The arrangement shown in FIG. 2 is employed for several reasons, one of which is to insure a tight seal between wear ring 66 and ball 18 at the said predetermined low temperatures. As a practical matter, wear ring 66 warps perhaps somewhat in the shape of a wave spring at the said predetermined low temperatures. Rubber-like ring 67, on the other hand, stays relatively soft, but resilient, and forces wear ring 66 against ball 18 and provides a good fluid tight seal thereat at said predetermined low temperatures.
In FIG. 3, rings 63, 66 and 67, and portions of channel member 49 rearward of the forward surface of rubber-like ring 67, i.e. to the right in FIG. 2, have been omitted in FIG. 3 for clarity. The arrangement of FIG. 3 is employed to press ring 50 to the left, as viewed in FIGS. 1 and 2, to make ring 50 abut projection 42 or bottom thereon, or to come closely thereto. This takes the axial forward force of spring 48 off of wear ring 66, and upon disassembly for cleaning, repair or otherwise, plate 31 may be removed by taking out snap ring 55 shown in FIG. 1, and ball 18 lowered vertically through bore 54. Seal assembly 47 can then easily slide to the left without scratching wear ring 66.
In accordance with the foregoing, ring 50 is moved to the left, as viewed in FIG. 2, by removing cap screws 68 and 69, as shown in FIG. 3, and turning plates 70 and 71 180 degrees, and returning cap screws 68 and 69 to the locations shown in FIG. 3. Plates 70 and 71 are turned in the locations shown in FIG. 3. That is, they are turned in place.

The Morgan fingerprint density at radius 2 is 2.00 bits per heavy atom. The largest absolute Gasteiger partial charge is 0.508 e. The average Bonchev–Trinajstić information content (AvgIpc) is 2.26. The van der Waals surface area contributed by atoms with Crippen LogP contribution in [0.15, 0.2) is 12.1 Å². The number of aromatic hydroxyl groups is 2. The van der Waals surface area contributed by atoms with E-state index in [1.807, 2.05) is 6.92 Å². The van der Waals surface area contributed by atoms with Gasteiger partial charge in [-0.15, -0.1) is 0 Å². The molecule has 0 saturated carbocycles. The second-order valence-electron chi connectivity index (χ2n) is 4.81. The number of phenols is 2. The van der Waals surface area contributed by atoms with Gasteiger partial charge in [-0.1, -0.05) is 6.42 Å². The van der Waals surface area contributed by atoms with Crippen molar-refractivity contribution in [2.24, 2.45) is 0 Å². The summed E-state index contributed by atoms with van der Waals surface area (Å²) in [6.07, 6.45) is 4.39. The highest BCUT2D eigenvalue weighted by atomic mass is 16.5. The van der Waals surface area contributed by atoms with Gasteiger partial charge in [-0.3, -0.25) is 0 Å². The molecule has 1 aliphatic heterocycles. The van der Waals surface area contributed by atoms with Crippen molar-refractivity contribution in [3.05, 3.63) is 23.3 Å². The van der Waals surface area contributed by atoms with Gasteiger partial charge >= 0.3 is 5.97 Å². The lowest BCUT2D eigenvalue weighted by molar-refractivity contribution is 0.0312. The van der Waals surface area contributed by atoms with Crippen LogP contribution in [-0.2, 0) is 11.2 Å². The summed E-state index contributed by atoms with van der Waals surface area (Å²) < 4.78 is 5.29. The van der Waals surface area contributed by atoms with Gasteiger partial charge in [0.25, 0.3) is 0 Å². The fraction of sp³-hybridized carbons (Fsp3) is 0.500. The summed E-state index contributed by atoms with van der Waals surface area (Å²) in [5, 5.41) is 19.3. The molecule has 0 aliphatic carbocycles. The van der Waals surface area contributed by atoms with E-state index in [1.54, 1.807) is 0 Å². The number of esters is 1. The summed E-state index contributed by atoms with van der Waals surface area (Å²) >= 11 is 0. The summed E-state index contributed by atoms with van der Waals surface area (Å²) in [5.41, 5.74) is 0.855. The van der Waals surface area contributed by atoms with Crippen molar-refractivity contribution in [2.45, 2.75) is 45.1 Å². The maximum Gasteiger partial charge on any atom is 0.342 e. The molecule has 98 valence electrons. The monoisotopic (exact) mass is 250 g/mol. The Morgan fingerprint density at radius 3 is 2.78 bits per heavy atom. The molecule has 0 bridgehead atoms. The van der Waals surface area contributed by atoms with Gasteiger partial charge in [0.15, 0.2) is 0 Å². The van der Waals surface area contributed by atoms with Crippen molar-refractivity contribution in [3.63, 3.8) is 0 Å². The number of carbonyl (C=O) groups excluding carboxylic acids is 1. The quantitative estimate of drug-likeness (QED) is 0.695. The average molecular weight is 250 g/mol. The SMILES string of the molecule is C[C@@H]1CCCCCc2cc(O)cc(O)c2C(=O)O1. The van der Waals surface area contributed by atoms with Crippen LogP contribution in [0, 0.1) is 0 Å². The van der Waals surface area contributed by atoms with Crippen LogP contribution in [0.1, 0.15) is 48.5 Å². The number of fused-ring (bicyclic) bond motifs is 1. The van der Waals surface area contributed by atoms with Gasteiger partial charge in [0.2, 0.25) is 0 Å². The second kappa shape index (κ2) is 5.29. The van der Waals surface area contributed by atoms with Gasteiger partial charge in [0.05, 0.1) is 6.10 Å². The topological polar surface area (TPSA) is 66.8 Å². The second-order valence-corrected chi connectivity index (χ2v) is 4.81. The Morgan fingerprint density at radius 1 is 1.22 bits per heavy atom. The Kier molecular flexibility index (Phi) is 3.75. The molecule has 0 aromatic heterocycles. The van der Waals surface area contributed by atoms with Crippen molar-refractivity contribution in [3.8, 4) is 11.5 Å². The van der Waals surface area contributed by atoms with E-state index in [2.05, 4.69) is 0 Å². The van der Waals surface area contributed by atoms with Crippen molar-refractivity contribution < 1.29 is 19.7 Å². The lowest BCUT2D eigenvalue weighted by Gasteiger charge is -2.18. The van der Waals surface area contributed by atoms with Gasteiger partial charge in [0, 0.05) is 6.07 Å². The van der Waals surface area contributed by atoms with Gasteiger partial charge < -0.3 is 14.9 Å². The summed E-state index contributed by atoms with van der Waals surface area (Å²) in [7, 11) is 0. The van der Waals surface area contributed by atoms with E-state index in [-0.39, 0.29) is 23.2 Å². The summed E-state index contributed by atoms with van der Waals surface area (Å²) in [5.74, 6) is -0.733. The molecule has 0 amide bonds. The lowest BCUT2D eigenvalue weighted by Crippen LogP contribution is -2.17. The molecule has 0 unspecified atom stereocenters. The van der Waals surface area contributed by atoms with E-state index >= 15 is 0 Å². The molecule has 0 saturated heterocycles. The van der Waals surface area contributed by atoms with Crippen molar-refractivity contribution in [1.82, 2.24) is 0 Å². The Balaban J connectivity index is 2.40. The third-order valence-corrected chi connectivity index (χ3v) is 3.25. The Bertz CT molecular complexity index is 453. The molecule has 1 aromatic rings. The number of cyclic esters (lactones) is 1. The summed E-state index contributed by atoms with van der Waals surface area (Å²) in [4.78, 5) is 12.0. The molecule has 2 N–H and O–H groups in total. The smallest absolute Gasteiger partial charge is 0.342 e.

Plate 70 has a cylindrical shaft 72 integral therewith which is sealed to body portion 15 by an O-ring 73. Similarly, plate 71 has a cylindrical shaft 74 integral therewith which is sealed to valve body portion 15 by an O-ring 75. Shafts 72 and 74 are rotatable through valve body portion 15.
Shaft 72 has an eccentric 76 fixed thereto. Shaft 74 has an eccentric 77 fixed thereto.
When ring 50 is in the position shown in FIG. 1 eccentric 76 is located at circle 76' in FIG. 4, and shaft 72 is located at 72'. In FIG. 4, notice that there is a space 78 between ring 50 and projection 42. There is not such space in FIG. 5.
In FIG. 5, the shaft 72 at location 72" has been turned 180 degrees to relocate eccentric 76 at 76".
Cap screws 68 may be identical to cap screws 69. Plate 70, shaft 72, O-ring 73, and eccentric 76 may be identical to plate 71, shaft 74, O-ring 75 and eccentric 77, respectively.
It will be noted that the cylindrical surfaces of shafts 72 and 74 have a common axis.
As shown in FIG. 6, plate 70 is square and has four holes 79 symmetrically spaced about the axis of shaft 72. Shaft 72 has an O-ring groove 80 to receive O-ring 73. Plate 70, shaft 72 and eccentric 76 all may be integral, if desired.
As shown in FIG. 7, if desired, the top of plate 70 may be provided with an arrow 81 to show that eccentric 76 is located on the upper half of shaft 72.